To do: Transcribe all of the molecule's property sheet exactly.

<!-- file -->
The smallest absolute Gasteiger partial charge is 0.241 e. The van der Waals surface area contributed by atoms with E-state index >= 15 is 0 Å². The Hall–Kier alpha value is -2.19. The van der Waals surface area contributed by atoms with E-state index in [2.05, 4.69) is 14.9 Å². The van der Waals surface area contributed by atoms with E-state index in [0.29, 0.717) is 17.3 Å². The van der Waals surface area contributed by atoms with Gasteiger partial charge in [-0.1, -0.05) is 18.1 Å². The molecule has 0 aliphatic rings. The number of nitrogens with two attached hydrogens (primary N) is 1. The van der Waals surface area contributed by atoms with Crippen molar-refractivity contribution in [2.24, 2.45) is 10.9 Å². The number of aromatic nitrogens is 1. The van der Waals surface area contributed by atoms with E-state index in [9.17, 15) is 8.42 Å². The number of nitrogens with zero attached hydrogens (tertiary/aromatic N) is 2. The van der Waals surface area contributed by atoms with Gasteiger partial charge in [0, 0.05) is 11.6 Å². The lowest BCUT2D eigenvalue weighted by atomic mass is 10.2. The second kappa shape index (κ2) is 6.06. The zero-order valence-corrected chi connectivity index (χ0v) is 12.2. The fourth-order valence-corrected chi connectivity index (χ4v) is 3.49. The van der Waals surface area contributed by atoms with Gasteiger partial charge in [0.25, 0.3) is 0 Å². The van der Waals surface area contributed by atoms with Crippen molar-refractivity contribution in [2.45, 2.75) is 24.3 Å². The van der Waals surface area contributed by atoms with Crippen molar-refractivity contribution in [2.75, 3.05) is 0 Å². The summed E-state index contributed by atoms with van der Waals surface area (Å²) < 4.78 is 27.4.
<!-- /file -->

The smallest absolute Gasteiger partial charge is 0.241 e. The van der Waals surface area contributed by atoms with E-state index >= 15 is 0 Å². The Hall–Kier alpha value is -2.19. The van der Waals surface area contributed by atoms with E-state index in [2.05, 4.69) is 14.9 Å². The van der Waals surface area contributed by atoms with E-state index in [0.29, 0.717) is 17.3 Å². The van der Waals surface area contributed by atoms with Gasteiger partial charge in [-0.1, -0.05) is 18.1 Å². The molecule has 0 aliphatic rings. The number of nitrogens with two attached hydrogens (primary N) is 1. The van der Waals surface area contributed by atoms with Crippen molar-refractivity contribution in [2.24, 2.45) is 10.9 Å². The number of aromatic nitrogens is 1. The van der Waals surface area contributed by atoms with E-state index in [9.17, 15) is 8.42 Å². The number of nitrogens with zero attached hydrogens (tertiary/aromatic N) is 2. The van der Waals surface area contributed by atoms with Gasteiger partial charge in [0, 0.05) is 11.6 Å². The lowest BCUT2D eigenvalue weighted by atomic mass is 10.2. The second kappa shape index (κ2) is 6.06. The zero-order valence-corrected chi connectivity index (χ0v) is 12.2. The fourth-order valence-corrected chi connectivity index (χ4v) is 3.49. The van der Waals surface area contributed by atoms with Gasteiger partial charge in [0.25, 0.3) is 0 Å². The van der Waals surface area contributed by atoms with Crippen molar-refractivity contribution in [2.45, 2.75) is 24.3 Å². The van der Waals surface area contributed by atoms with Crippen molar-refractivity contribution in [2.75, 3.05) is 0 Å². The summed E-state index contributed by atoms with van der Waals surface area (Å²) < 4.78 is 27.4.